Japanese is a very different and difficult language, including syntax and contextual meaning. The good news is that all humans have a similar classification of emotions – we all feel joy, anger, sadness, and fear – and we can, more and less, express emotions using language.
Japanese are known for often ‘hiding’ emotions in social interactions. But in fact, they are quite willing to express emotions on social media or during customer support calls or chats. This will be the data we will use to ‘train’ Heartbeat to understand Japanese people in different contexts. We won’t really need to adjust our system because we will be building a Japanese emotion taxonomy and rules library from scratch with the help of Japanese native speakers with the background in linguistics and psychology.
Q: AI ethics is a hot topic of conversation today. How does your company engage with this issue on a day-to-day basis?
At Heartbeat, we hand-craft our rules and algorithms. As our system becomes more complex, we will build in quality control and alarms to warn us of potential issues. Today, we don’t take in any personally identifiable information into our system. When the time comes to work with more sensitive data, we will use explicit consent and explain to users how the data will be used. By design, our business model is not based on advertising revenue from selling human attention – and we want to keep it that way.
Q: You have been to Asia to expand Heartbeat AI’s presence in Japan and South Korea. What motivated you to take Heartbeat AI to Asia? In your opinion, what are the key differences between the AI scenes in Asia and in Canada?
My team spent two months in Tokyo last Fall participating at an AI Business Accelerator run by the Tokyo Metropolitan Government. We also took part in Ontario FinTech trade missions in Japan and South Korea and in Invest Korea Week sponsored by Korea Trade Investment Promotion Agency (KOTRA). We met some leading companies, showed them what we built, learned about their needs and dreams, and discussed opportunities for collaboration and investment. Japan and South Korea are great for business if you have patience and have the will to learn. There is a lot in common between Western and Eastern approaches to doing business, but there are some major differences too. For example, many Japanese corporations are over 50 years old. Naturally, they foster a very long-term outlook for building business relationships. Investors in Asia ask a startup founder where they plan to go public – not how fast they want to be acquired by Google.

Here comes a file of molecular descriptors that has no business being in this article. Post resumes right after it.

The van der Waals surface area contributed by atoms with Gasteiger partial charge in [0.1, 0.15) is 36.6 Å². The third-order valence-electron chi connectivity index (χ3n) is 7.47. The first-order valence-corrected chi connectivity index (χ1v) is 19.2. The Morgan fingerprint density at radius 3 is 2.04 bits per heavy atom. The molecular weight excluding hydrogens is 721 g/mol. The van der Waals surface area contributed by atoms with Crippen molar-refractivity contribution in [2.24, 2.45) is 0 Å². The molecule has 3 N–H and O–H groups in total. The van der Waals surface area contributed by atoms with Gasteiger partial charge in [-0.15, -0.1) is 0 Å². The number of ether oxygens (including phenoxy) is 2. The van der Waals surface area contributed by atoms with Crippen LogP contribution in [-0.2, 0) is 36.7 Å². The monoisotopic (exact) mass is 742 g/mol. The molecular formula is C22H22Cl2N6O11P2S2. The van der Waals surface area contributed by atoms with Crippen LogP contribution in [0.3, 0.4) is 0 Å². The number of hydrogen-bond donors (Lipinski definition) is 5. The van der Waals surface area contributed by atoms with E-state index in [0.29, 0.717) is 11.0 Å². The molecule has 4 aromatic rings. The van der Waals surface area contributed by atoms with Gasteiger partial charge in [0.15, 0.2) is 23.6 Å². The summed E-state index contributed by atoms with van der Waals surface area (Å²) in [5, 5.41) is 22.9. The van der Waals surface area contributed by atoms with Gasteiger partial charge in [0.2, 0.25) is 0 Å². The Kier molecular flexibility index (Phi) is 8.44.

Having met many AI experts in Asia and Canada, I found that most conversations in Asia are focused on AI implementation, including putting AI, such as Heartbeat-powered emotional intelligence, into bots to help people live better lives – for example, training a bot to understand human emotions and become a better companion so they can care for seniors. While in Canada, the conversations are about the science of AI. People constantly ask me what algorithms we use, whether we prefer Deep Learning, or Reinforcement Learning. This is more academic and less practical.